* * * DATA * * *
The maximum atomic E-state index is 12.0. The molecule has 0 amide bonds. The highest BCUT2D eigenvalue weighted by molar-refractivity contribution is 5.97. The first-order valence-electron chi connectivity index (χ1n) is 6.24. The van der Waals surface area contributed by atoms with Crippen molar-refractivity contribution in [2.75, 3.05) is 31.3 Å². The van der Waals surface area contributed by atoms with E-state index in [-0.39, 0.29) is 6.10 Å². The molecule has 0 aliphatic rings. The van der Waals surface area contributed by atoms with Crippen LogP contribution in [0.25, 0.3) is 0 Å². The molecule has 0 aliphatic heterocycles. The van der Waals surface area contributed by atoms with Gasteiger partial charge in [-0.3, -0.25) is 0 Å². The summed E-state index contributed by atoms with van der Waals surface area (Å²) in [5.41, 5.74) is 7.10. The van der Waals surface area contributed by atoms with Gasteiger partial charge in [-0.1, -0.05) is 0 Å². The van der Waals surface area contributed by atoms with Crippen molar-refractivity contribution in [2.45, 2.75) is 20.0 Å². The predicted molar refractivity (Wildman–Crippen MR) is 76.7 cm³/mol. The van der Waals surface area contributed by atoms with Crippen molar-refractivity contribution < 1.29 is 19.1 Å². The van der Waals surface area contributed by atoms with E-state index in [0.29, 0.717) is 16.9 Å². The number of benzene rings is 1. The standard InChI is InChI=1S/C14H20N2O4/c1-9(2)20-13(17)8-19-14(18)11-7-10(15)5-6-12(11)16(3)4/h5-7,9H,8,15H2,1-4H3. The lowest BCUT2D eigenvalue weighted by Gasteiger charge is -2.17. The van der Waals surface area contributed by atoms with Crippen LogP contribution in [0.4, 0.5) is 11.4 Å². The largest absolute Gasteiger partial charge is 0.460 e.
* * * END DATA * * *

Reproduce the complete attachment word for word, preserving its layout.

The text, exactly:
The maximum atomic E-state index is 12.0. The molecule has 0 amide bonds. The highest BCUT2D eigenvalue weighted by molar-refractivity contribution is 5.97. The first-order valence-electron chi connectivity index (χ1n) is 6.24. The van der Waals surface area contributed by atoms with Crippen molar-refractivity contribution in [2.75, 3.05) is 31.3 Å². The van der Waals surface area contributed by atoms with E-state index in [-0.39, 0.29) is 6.10 Å². The molecule has 0 aliphatic rings. The van der Waals surface area contributed by atoms with Crippen LogP contribution in [0.25, 0.3) is 0 Å². The molecule has 0 aliphatic heterocycles. The van der Waals surface area contributed by atoms with Gasteiger partial charge in [-0.3, -0.25) is 0 Å². The summed E-state index contributed by atoms with van der Waals surface area (Å²) in [5.41, 5.74) is 7.10. The van der Waals surface area contributed by atoms with Gasteiger partial charge in [-0.1, -0.05) is 0 Å². The van der Waals surface area contributed by atoms with Crippen molar-refractivity contribution in [2.45, 2.75) is 20.0 Å². The predicted molar refractivity (Wildman–Crippen MR) is 76.7 cm³/mol. The van der Waals surface area contributed by atoms with Crippen molar-refractivity contribution < 1.29 is 19.1 Å². The van der Waals surface area contributed by atoms with E-state index in [0.29, 0.717) is 16.9 Å². The number of benzene rings is 1. The standard InChI is InChI=1S/C14H20N2O4/c1-9(2)20-13(17)8-19-14(18)11-7-10(15)5-6-12(11)16(3)4/h5-7,9H,8,15H2,1-4H3. The lowest BCUT2D eigenvalue weighted by Gasteiger charge is -2.17. The van der Waals surface area contributed by atoms with Crippen LogP contribution in [0.4, 0.5) is 11.4 Å². The largest absolute Gasteiger partial charge is 0.460 e.